New Year’s Resolutions: What’s on Your Compact Flash Card?

As much as I dislike the whole connotation of the term “New Year’s Resolution”- the implication being that life has gotten wildly off track for us in the year just ending – this time of year does lend itself to a certain amount of both reflection upon the past and looking forward to the future. Recently, much of the Earth’s population witnessed a once-in-a-lifetime event: a total lunar eclipse which occurred on the date of the annual winter solstice. This alone got me thinking about the mid-point of the winter season, the mid-point of the darkness and the light in our daily journey around the sun, and for me personally, the mid-point of life in general.

Taking stock of one’s life can be hefty business.  As I climbed the hill of early life, I developed skills and interests that have served me well in my careers and creative pursuits. The recent eclipse reminded me that I’m now on the top of that hill…and the vista is amazing up here!  What I have done and what I will do are apparent to me now with equal measure.  Without the obvious reference to being “over-the-hill,” I’ll just say that I look at it from the standpoint of physics: an object that is located at a vertical height and is at rest is said to have stored gravitational potential energy. At this point, I’m in for one heck of a ride with all the stored up “potential” I’ve banked over the years. It took years to get here and I’m grateful to have reached the summit. But what about the present? It’s so easy to ignore the ever-present “present”… the gift of now.

So, I liken my current state to a photographer’s exposed roll of film, or a full compact flash card. The images are captured from the past, but haven’t yet reached the next step…the future, where they are shared with the world. They just sit there, undeveloped and un-potentialized in the stagnant present.  The same analogy could be applied to one’s computer hard drive.  The images live, they exist – I know in my case because I’ve seen them! – but they don’t see the light of day (or the light of a full moon if it doesn’t happen to be eclipsed at the time). For me, it’s time to address this backlog.  This whole situation reminds me of what was said to us in RMSP’s 2004 Summer Intensive when I, like many of my classmates, were battling the inner demon of self-doubt and fear when it comes to showing our work to others.  Our instructors Elizabeth Stone, Susanna Gaunt, Marcy James and of course Neil, all encouraged us with a common rallying cry, “The world deserves to see your art!”

In the classic book written by artists for fellow artists, Art and Fear by David Bayles and Ted Orland, one quote in particular stands out to me.

“To all viewers but yourself, what matters is the product: the finished artwork. To you, and you alone, what matters is the process.”

There are two parties to consider here.  The final viewer with regard to the result of the work, and the artist with regard   to the act of creating the work. For the modern day the photographer, “the process” just begins with visualizing and creating the image. It continues beyond this with development, digital processing and final output. This could mean uploading it to their website or Flickr account, posting on their photo-blog or having it printed to hang on a wall. Whatever the result, output is about overcoming fear.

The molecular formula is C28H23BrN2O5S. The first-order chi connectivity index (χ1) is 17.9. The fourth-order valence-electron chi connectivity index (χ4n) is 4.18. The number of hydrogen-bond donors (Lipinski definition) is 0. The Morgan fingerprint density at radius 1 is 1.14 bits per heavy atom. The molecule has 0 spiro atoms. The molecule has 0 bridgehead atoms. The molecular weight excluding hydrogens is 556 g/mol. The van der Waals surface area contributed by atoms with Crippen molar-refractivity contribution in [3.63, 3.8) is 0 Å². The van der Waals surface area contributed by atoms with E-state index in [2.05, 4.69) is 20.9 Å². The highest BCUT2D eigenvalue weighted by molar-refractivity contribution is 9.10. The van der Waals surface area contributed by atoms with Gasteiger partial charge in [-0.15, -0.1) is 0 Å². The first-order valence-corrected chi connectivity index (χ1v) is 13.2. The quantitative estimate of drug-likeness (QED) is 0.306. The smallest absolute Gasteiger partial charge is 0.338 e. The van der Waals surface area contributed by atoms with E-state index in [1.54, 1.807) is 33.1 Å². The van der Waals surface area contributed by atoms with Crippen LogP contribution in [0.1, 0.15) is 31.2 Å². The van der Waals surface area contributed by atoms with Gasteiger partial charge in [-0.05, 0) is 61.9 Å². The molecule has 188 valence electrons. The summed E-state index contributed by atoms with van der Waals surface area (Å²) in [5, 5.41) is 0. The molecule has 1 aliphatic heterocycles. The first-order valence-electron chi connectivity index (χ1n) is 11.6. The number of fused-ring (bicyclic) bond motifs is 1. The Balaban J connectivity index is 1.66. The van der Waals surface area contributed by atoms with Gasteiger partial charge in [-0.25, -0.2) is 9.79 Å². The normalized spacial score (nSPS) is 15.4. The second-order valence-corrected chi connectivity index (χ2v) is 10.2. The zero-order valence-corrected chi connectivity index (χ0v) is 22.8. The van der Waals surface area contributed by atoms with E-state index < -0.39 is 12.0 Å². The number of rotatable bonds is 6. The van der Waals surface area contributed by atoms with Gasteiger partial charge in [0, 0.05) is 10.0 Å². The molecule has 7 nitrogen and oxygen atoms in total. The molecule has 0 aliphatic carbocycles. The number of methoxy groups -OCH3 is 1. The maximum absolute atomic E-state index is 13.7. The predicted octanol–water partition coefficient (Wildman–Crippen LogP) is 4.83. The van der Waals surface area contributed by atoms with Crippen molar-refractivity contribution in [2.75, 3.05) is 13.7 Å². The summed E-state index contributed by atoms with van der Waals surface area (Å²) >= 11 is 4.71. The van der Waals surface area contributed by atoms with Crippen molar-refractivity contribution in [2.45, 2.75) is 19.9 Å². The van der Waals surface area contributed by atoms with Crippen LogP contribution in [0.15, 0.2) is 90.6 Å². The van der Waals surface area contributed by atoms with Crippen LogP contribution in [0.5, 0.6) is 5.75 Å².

I have seen many, many brave souls who have stretched beyond their comfort zones – the participants in our monthly blog photo assignments for example – who constantly fulfill their artistic mission in countless ways by sharing their work with us. Their collective pursuits have inspired me to great heights (there I go again) and I am writing this to challenge both myself and all of you.  I know that I have personally not been very brave and maybe some of you haven’t been either. Well, enough of that. Let the New Year, 2011, be the year of output for all us. Write that blog, create that website, Flicker-ize, Facebook flourish, plaster those prints and smack the world in the face with your…er…our art!  I’ve come to believe that indeed, the world does deserve it.

It has been my honor to be one of your blog masters with the absence of Paper Airplanes’ administrator, Page Orb Pedde. She has been on maternity leave nourishing herself and her newest project, a healthy, happy baby boy.  We greatly look forward to her return to overseeing Paper Airplanes in the new year.

So, Happy NOW Year to one and all!

“…And as we let our own light shine, we unconsciously give other people permission to do the same. As we are liberated from our own fear, our presence automatically liberates others.”

Nelson Mandela

3 thoughts on “New Year’s Resolutions: What’s on Your Compact Flash Card?

Rona Heenk

I was challenged to take part in this “photo-a-day” project, and realized that I have always had a fear of putting my photos “out there” and finding out they are not really very good. Some people have encouraged me to do something with my pictures, so I decided to stick my neck out and take part in the project. It’s a little scary to put my pictures on display, but I’ve realized that a lot of art is subjective, and that I can learn a lot from constructive criticism.

Profile photo of Page Orb Pedde

Page Orb Pedde

I agree that putting your images out into the world can be terrifying. Photography and art are such personal things and each image that you love you want to protect from criticism. That being said, we can only get better as photographers when we take constructive criticism and apply it. The 365 project ( that you linked to is a great way to push through that fear and just photograph and share your images. Good luck with your project!

Round Mirror

,” I am very thankful to this topic because it really gives great information “;

Comments are closed.